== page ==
Florence History and Culture
Florence is never disappointing, thanks to its unique cultural and artistic heritage, which has its roots in the Middle Ages and its maximum splendour in the Renaissance.
Here writers such as Dante, Boccaccio, Petrarca and Machiavelli, have created Italian culture and language, and artists of the level of Botticelli, Michelangelo and Donatello made it one of the artistic capitals of the world.
Florence (Firenze) was an Etruscan city at first, then a Roman colony - repeatedly besieged by the Goths and Byzantines when the Empire fell - a Charlemagne's territory afterwards, until it finally became an independent municipality in 1115. During the Middle Ages, despite several internal and external wars, Florence became more and more powerful. The city, however, experienced its peak of military, economic, cultural, and artistic power during the Renaissance, thanks to the Medici family.
The Medici power lasted almost uninterrupted for 300 years: it started in 1434 with the city lordship of Cosimo the Elder, until 1737 with the death - without heirs - of the Grand Duke Gian Gastone de' Medici.
Among the dynasty, Lorenzo de Medici - known as Il Magnifico, the magnificent - is famous for its love of arts and has been one of the most important patrons of the Renaissance.
What to Visit in Florence
This city is so full of amazing things to visit that it would be impossible to cover everything in a single day, even if most of its main sights and museums are in the city centre, close to one another.
Florence's churches, palaces and museums are crammed with enough fine art to last a lifetime, but if you are short on time, you can also admire the main landmarks from the outside. Just to name a few:
- Piazza del Duomo, with the Cathedral, the Giotto Tower and the Baptistery.
- Piazza della Repubblica, one of the main squares and an important crossroad with the main streets of the centre (and the main shopping area).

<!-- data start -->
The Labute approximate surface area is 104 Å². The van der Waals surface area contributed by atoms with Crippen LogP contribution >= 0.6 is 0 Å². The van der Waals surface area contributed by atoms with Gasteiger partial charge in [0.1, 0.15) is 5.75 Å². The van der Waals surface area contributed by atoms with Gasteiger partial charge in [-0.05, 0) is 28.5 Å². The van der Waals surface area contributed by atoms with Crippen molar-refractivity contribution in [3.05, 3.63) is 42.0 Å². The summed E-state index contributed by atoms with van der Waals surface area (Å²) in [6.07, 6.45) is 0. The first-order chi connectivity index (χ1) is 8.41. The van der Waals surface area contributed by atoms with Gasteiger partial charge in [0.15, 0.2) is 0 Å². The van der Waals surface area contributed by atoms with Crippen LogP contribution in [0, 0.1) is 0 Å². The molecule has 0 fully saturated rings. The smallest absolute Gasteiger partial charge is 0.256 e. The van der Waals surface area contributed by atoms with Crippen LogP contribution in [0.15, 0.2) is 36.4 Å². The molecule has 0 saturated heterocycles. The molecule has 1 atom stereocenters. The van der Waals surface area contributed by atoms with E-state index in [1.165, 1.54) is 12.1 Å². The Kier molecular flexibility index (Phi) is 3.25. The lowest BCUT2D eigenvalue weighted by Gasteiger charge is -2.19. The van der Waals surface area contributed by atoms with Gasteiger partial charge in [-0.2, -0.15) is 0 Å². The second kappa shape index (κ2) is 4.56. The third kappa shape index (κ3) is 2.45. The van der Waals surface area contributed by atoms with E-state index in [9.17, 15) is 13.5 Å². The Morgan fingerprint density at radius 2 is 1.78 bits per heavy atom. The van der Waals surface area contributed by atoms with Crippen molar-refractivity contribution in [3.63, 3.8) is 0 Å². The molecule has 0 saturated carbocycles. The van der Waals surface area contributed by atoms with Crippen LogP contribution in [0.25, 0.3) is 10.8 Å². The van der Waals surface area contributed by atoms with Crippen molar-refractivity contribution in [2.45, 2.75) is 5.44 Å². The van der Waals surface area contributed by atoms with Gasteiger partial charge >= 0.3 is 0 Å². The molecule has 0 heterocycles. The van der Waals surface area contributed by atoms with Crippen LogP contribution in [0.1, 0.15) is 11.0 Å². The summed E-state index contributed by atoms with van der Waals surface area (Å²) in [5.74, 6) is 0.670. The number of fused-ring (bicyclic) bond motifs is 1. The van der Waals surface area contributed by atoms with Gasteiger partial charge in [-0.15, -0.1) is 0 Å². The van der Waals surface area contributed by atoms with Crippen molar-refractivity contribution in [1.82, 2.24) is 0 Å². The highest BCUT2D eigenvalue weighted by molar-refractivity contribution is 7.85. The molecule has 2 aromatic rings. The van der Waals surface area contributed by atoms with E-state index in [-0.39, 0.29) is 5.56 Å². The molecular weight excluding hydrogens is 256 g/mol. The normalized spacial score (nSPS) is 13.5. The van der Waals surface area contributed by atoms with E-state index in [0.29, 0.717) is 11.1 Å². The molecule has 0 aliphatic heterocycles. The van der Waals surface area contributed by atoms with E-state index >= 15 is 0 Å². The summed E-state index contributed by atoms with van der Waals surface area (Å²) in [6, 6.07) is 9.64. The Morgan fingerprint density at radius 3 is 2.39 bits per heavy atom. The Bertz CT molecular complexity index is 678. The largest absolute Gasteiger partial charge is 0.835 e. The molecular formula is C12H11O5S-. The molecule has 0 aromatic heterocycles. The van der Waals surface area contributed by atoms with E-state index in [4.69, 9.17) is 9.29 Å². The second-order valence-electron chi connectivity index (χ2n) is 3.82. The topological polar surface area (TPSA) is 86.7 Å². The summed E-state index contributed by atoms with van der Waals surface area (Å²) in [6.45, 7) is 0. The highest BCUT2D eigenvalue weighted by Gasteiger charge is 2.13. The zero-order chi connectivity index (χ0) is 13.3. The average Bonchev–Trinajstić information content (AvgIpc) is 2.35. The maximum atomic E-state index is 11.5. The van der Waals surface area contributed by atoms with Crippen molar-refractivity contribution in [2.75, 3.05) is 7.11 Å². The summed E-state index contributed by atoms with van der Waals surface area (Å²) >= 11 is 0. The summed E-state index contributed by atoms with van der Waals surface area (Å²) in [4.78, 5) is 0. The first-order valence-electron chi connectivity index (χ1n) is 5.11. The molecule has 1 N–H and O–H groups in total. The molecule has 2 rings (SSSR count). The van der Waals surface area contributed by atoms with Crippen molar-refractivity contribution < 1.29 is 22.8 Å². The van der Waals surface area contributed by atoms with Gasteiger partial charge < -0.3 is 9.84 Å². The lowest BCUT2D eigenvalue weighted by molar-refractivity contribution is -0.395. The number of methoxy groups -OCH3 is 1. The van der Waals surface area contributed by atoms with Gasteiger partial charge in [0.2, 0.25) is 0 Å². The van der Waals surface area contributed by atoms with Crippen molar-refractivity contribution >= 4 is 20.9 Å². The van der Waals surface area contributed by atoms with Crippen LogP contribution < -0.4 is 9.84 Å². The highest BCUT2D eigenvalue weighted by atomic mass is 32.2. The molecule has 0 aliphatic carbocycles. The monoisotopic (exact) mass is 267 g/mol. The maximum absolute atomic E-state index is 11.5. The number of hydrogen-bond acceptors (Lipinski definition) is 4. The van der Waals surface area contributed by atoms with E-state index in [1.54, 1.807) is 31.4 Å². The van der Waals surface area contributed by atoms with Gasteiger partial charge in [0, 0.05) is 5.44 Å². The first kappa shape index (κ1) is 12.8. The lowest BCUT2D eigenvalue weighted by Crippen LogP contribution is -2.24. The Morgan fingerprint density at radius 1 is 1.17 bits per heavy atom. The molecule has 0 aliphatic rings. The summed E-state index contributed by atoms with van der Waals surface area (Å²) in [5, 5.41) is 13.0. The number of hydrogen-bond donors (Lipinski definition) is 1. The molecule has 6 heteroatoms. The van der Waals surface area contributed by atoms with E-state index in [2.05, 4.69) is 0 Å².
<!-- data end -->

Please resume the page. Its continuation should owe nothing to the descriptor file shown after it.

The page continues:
- Piazza della Signoria, where lies the famous Palazzo Vecchio (city hall), the Loggia dei Lanzi and (just around the corner) the Uffizi Gallery.
- Ponte Vecchio, full of antique goldsmith shops. The bridge, as it is currently seen, was built in 1345.
- Palazzo Strozzi, a beautiful palace in the heart of the city that is an institution for contemporary art.
- Piazza Santa Croce, one of the most spacious squares in Florence, where the Calcio Storico is played.
- Piazza Santo Spirito, a lively square with lots of nice bars and restaurants and a church designed by Brunelleschi.
- Piazzale Michelangelo, the perfect panoramic spot to fully appreciate the beauty of Florence from above.
There is something for everyone in this city, and if you would like a more in-depth look which are the best museums to visit in Florence, please read our dedicated guide.
Food in Florence
When in Florence, there are some dishes that must be tasted.
The protagonists in the Florentine cuisine are the meat dishes, but the traditional recipes based on bread, legumes and vegetables are no less. So first, we have the worldwide famous Bistecca alla Fiorentina - steak dish, the Crostini Neri - bruschettas with liver sauce, and the Peposo - meat slow cooked in wine.
Trippa and Lampredotto are a very typical street food (and, to be honest, not for everyone's taste), that consists of beef innards and stomachs, slowly cooked and often served in a bun. If you want to try this unique food experience, several Trippai are dedicated to cooking these dishes; a few of the most known are L’Antico Trippaio and Trippaio del Porcellino.
On the other hand, we have the traditional vegetarian dishes and soups: the Ribollita - a vegetable soup with black kale, the Pappa al Pomodoro - bread and tomato dish, fagioli all’Uccelletto - slow-cooked beans (sometimes with sausages in them), and, of course, the Schiacciata - salty flatbread, that can be stuffed or eat by its own.